Pool employees have been instructed now on how to introduce Iceland’s pool culture and bathing rules to those who are visiting for the first time. “We give them a little brochure which has all the information in it – how you’re supposed to comport yourself.” But while concessions are being made, perhaps, to pool visitors’ varying accessibility requirements, restrictions, and levels of comfort with public showers, Steinþór says that ultimately, the bathing rules must be adhered to.

“These are our rules…and of course, all Icelandic guests that come to the pool must never let it slide if someone isn’t following the rules. In reality, everyone must act as bathing monitors, as pool monitors.”

Former Kaupþing Bank CEO Convicted of Insider Fraud

Judge's gavel

Hreiðar Már Sigurðsson, the former CEO of Kaupþing Bank, was convicted in Reykjavík District Court today for insider fraud, Kjarninn reports. Namely, he was found guilty of selling his shares in the bank to his own company. This is Hreiðar Már’s third conviction related to financial crimes during his tenure at Kaupþing, for which he has, thus far, earned a cumulative sentence of seven years in prison.

Per the findings of the court, Hreiðar Már bought shares in Kaupþing for ISK 246 million ($2m/€1.8m) on August 6, 2008. That same day, a private limited company in his ownership purchased the shares for ISK 572 million ($4.7m/€4.1m), funded by a loan that the company had received from Kaupþing. The resulting “profit” – a difference of ISK 326 million – was then transferred to Hreiðar Már’s personal bank account later that month. The loan taken by the private limited company was supposed to be paid back in 2011, however, by then, Iceland’s banks – including Kaupþing – had long-since crashed and the company had gone bankrupt.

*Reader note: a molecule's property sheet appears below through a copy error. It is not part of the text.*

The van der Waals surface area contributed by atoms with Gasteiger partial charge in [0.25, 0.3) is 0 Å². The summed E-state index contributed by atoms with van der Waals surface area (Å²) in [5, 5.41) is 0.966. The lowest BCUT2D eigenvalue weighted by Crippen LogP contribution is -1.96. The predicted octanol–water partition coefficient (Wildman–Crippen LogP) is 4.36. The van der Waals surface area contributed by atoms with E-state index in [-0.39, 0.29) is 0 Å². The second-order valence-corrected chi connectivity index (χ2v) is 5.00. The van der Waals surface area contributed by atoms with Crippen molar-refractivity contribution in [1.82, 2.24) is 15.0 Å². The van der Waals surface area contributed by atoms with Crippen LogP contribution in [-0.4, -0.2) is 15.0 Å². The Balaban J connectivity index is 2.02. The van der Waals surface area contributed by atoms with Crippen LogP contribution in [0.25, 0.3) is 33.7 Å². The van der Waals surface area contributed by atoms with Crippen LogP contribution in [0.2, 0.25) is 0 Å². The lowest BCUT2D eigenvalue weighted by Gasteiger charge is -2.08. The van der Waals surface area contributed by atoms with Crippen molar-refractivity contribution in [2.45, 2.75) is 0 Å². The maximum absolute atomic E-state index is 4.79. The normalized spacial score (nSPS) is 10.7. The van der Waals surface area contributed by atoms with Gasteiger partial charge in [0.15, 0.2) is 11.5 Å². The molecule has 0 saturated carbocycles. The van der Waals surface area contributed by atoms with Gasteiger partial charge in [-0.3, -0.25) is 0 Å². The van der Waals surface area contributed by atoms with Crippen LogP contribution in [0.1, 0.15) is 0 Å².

The indictment against Hreiðar Már made a particular point of emphasising that when this sale took place, stock prices in Iceland were dropping rapidly. Iceland’s banking crisis is typically dated to October 6, 2008, the day that Former Prime Minister Geir H. Haarde notified the nation of the gravity of Iceland’s financial situation in a televised address. Over the next few days, Iceland’s banks crashed one by one.

Hreiður Már was tried in this fraud case alongside Guðný Arna Sveinsdóttir, Kaupþing’s former chief financial officer. Guðný Arna was charged with participating in the commission of the crime, such as instructing lower-level employees on the settlement of securities transactions and loan distribution to Hreiðar Már’s company. However, Guðný Arna was acquitted of all charges in this matter.

Prosecutor Finnur Þór Vilhjálmsson requested that the court levy an additional sentence of 12 to 15 months against Hreiðar Már for this fraud conviction, which he said represented another serious breach of trust and also afforded him significant personal gains. The District Court did not sentence Hreiðar Már to prison time for his crime, however, as he has already been sentenced to seven years in prison, which exceeds the maximum sentence allowances for economic crimes.

Heiðar Már was previously found guilty for major market manipulation and breach of trust in 2016, and embezzlement and breach of trust in 2015.